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Archive for the ‘DevOps’ Category

Why Git?

January 4, 2016 Leave a comment

Technical answer

Very often the answer to this question can be provided by highlighting multiple technical advantages of the distributed version control system, such as local repositories, differnt topologies,out of the box DR,efficient branching and merging and other.

Sceptic

An experienced developer could argue that modern centralized version control systems offer backup capability, personal branches in a form of shelves, change set management, labeling and other advanced features. Benefits of the DVCS might not overcome the simplicity and practicality of the centralized version control system. The transition to Git could result in the an increased process complexity and a temporary loss of productivity.

Social aspect of the Git

Developers, engaged into verity of the Open Source projects, have quickly realized that Git is not just a convenient geo accessible repository – it is also a powerful collaboration environment. De facto, Git has become very important social media channel and an idea exchange host for developers. Git mirrors the human thought process branching and provides mechanisms for individual or collaborative memories. “Why Git ?” – DevOps is a collaborative culture and Git fits it perfectly.

Git and Corporation

The transition to Git is very similar to a transition from COTS to DevOps – instead of multiple isolated teams working within closed boundaries, the focus is on the end product and the collaborative contribution to a platform evolution. The goal of adopting the Git culture is to bring Open Source style of development into the corporate environment.

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Categories: DevOps

Latest trends in the application test practices

December 22, 2015 Leave a comment

Paradigm shift

New approach in the application testing is innovative and would require some time to digest. The biggest paradigm shift is to stop chasing bugs and focus on the identifying and changing processes and practices yielding high frequencies of production problems. According to Microsoft, it is possible to achieve practically acceptable threshold of bugs in production only by tuning up SDLC pipeline. The previous statement requires a clarification:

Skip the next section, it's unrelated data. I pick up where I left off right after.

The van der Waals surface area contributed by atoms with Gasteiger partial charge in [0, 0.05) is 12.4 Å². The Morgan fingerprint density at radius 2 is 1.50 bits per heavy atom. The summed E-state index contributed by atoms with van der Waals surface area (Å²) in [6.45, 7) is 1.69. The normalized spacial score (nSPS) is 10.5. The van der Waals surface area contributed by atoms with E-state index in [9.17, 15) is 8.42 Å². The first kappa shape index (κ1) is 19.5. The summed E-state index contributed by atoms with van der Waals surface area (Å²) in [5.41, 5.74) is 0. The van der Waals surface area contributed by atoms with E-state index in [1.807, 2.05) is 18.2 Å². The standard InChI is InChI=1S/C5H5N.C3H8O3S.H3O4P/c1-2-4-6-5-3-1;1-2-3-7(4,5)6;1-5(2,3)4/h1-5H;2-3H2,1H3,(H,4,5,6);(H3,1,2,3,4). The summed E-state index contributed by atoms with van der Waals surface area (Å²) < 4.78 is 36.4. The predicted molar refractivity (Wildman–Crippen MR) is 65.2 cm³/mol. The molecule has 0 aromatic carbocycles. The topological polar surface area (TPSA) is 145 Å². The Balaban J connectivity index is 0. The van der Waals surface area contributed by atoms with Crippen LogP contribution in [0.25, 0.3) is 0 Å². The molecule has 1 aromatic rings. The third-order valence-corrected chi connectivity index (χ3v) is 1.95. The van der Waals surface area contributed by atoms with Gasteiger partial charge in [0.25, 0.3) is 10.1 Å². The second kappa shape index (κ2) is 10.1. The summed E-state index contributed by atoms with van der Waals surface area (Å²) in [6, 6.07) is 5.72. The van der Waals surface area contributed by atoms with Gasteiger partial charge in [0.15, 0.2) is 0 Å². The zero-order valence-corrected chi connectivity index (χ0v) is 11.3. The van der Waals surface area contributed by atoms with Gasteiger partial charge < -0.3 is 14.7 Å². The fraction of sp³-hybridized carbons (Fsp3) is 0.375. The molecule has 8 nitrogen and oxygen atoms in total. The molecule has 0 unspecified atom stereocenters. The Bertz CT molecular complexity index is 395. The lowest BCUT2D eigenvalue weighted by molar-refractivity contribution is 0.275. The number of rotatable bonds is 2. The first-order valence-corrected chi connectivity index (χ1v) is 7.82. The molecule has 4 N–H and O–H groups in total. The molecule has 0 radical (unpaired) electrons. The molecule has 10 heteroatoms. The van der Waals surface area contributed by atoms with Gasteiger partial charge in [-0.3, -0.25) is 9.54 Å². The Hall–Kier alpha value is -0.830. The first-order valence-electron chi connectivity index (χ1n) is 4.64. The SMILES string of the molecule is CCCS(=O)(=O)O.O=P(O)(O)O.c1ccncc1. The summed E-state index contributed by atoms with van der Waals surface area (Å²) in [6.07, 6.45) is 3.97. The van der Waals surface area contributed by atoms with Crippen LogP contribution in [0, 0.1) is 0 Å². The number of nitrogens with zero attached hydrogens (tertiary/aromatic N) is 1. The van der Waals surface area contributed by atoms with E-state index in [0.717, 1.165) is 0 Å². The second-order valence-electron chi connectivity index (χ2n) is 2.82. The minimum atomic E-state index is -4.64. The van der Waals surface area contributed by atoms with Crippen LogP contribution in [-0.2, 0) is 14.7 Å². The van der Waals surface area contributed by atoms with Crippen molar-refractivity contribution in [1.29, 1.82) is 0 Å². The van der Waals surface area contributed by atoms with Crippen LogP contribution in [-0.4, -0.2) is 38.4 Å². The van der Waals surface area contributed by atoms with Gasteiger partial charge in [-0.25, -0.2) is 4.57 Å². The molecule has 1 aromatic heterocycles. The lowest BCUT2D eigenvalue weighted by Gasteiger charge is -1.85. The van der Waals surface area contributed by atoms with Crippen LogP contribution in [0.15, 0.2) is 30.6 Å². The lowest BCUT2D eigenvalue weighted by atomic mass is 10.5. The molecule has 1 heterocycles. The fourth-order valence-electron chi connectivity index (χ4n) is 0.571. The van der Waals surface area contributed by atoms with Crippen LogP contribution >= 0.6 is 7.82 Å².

• Limited number of bugs are allowed in the production
  • The major source of bugs is not implementation but processes and practices
  • If amount of bugs does not exceed the threshold there is no need for the QA organization. The rational is that Developers writing automated test, feedback from Insiders/Preview/Production users , green-blue deployment and the implementation of the feature toggle practices is enough framework to deliver quality at speed.

Functional testing

The message for functional testing is very clear:

  • Test has to be automated
  • Test has to be written and not recorded
  • Test has to be written only by a developer who introduces a change and is fully responsible for the application working in production
  • Test has to be written before or right after a change.

Non-Functional tests

The value of the non-functional tests has to be re-visited through a prism of new emerging concepts such as Continuous insight, elastic scaling and fabric deployment. Continuous Insight has three parts: Availability check, Telemetry and Usage. Availability check performs intelligent application pings and is a substitute for any type of connectivity tests. The application telemetry and usage in the new cloud-born architecture are connected to the stream analytics and integrated with elastic services in order to notify self-balanced , self-healing , resilient fabric cluster with provisioning or de-provisioning events. It seems to me that classic performance testing goals – identifying application breaking or throttling points in pre-production environment and resource planning are becoming obsolete. The recommendation is to identify resources consumption anomalies within telemetry stream that might be due to poor application design or implementation and convert them into technical debt backlog items.

What types of functional tests are necessary?” is not a correct question. The only type of automated test to start with is an isolated requisite based test . All other tests should be a result of an application evolution – found bugs, common inconsistencies, consumer’s feedback, etc..

In conclusion, I would suggest the elimination of the multiple obsolete test practices; along with documentation waste and expensive tooling makes application lifecycle management much chipper , much simple , much cleaner and much faster.

Categories: DevOps, Test

Microsoft Connect()-2015; feedback

December 15, 2015 Leave a comment

Microsoft

Microsoft continues to surprise the IT industry with bold efforts to re-brand its image. As of now, Microsoft is a Open Sourced, Cross-Platform, Cross-Cloud global player and is fully committed to the end-user experience and satisfaction. A few of the latest announcements that re-enforce and emphasize Microsoft’s message are the Docker, RedHat, Sonatype partnerships, and the CoreCLR, .NET libraries, Visual Studio open sources.